TRENDING: The Role Of Pop-Up Shops In Driving Omnicommerce

Customers are increasingly making purchases online and making decisions based on shipping – namely, how fast and how cheaply a retailer can get products to their doors. But what can merchants do when shipping can’t be sped up?

In the new Omni Usage Report, a Vantiv collaboration, PYMNTS delves into the new tools and solutions designed to help retailers increase shipping speeds while cutting logistical costs. It also examines how one online retailer is making up for an inability to ship quickly due to custom manufacturing time and turning to real-world elements to build an online brand.

Around The Omni Usage World

If shipping is the name of the game, merchants are ready to play ball. Recently, both traditional brick-and-mortar merchants and online sellers have been looking to get customers’ purchases onto their doorsteps – or into their cars – as quickly as possible, thanks to newly debuted tools and solutions. 

Walmart, for example, is looking to make delivery a completely painless pursuit, debuting a new program that will put consumers’ produce right into their fridges for them – even if they aren’t home to receive the deliveries. The company is collaborating with smart door lock maker August on the new service.

Similarly, Wayfair recently debuted a new feature allowing customers to track deliveries in real time, down to a driver’s exact location and estimated arrival time. Customers will now receive a text and email the day of a delivery, which will include a link to a GPS map displaying the driver’s location and a way to contact Wayfair customer service to adjust or manage delivery status.

The Omni Usage Report includes a data-rich Deep Dive on consumer behavior at large and small retailers, full of findings on differing consumer motivations, expectations and purchasing factors.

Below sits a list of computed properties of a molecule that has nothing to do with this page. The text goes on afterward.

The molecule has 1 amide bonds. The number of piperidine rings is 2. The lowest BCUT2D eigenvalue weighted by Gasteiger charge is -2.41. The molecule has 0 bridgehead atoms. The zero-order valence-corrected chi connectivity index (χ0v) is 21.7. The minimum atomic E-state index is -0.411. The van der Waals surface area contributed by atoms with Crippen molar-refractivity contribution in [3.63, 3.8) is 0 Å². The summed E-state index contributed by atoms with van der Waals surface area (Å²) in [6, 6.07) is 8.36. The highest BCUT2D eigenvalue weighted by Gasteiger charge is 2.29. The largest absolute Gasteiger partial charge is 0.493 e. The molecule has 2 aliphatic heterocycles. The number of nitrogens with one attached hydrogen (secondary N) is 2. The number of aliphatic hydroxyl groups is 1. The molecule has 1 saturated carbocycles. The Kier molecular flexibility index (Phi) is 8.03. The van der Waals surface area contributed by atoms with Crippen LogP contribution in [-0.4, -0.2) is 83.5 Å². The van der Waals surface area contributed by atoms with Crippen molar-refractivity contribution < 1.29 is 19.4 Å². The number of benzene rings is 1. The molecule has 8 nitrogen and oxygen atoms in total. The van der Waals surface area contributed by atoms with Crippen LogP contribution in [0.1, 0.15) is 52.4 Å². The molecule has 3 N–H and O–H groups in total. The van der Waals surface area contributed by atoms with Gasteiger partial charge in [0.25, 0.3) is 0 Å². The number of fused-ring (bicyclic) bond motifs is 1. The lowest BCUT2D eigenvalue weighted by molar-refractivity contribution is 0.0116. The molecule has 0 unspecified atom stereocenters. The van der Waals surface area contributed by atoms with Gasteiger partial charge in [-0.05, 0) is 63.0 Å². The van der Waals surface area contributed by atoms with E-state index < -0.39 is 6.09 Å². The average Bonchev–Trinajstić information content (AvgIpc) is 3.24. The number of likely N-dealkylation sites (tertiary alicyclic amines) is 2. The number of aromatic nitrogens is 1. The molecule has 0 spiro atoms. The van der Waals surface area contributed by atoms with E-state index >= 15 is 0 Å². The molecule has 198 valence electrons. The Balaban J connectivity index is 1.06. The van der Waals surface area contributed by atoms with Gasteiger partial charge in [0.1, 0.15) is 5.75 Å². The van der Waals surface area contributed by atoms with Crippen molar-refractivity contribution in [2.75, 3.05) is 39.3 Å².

For more of the latest notable Omni Usage news and trends, as well as the data Deep Dive, check out the report. 

Building An Online Brand In Real Life

For some companies, like Qüero, a high-fashion shoe retailer specializing in custom, made-to-order footwear, speed just isn’t an option. As founder Randy Shuken explained in a recent interview with PMYNTS, no matter which solutions the company implements, they won’t solve their biggest shipping problem. After all, shoes that are handmade in Spain can take days or weeks to craft correctly and then to reach the consumers’ homes.

So, Shuken had to find a different way to compel consumers to make a purchase and get customers into his shoes. As he explained, he turned to pop-up shops as a way to build the Qüero brand and help make consumers feel confident that, even if they had to wait for their shoes, they’d get exactly what they paid for when the delivery finally arrived. 

“The pop-up shops give customers a chance to see what looks good on them, what’s comfortable to them and … the kind of product they can expect to get from us,” Shuken said. “There’s nothing more disappointing than ordering something online and it not being up to the quality you expect and that you paid for. These [pop-up shops] give customers a sense of security that they will get what they paid for.”

To read the full story, download the report below.

To download the October edition of the Omni Usage Report™, a Vantiv collaboration, click the button below:

About The Tracker

The Omni Usage Report™, a Vantiv collaboration, features industry-spanning research and insights that arm retailers with data to make smarter decisions for enabling omnichannel commerce.



The PYMNTS Cross-Border Merchant Friction Index analyzes the key friction points experienced by consumers browsing, shopping and paying for purchases on international eCommerce sites. PYMNTS examined the checkout processes of 266 B2B and B2C eCommerce sites across 12 industries and operating from locations across Europe and the United States to provide a comprehensive overview of their checkout offerings.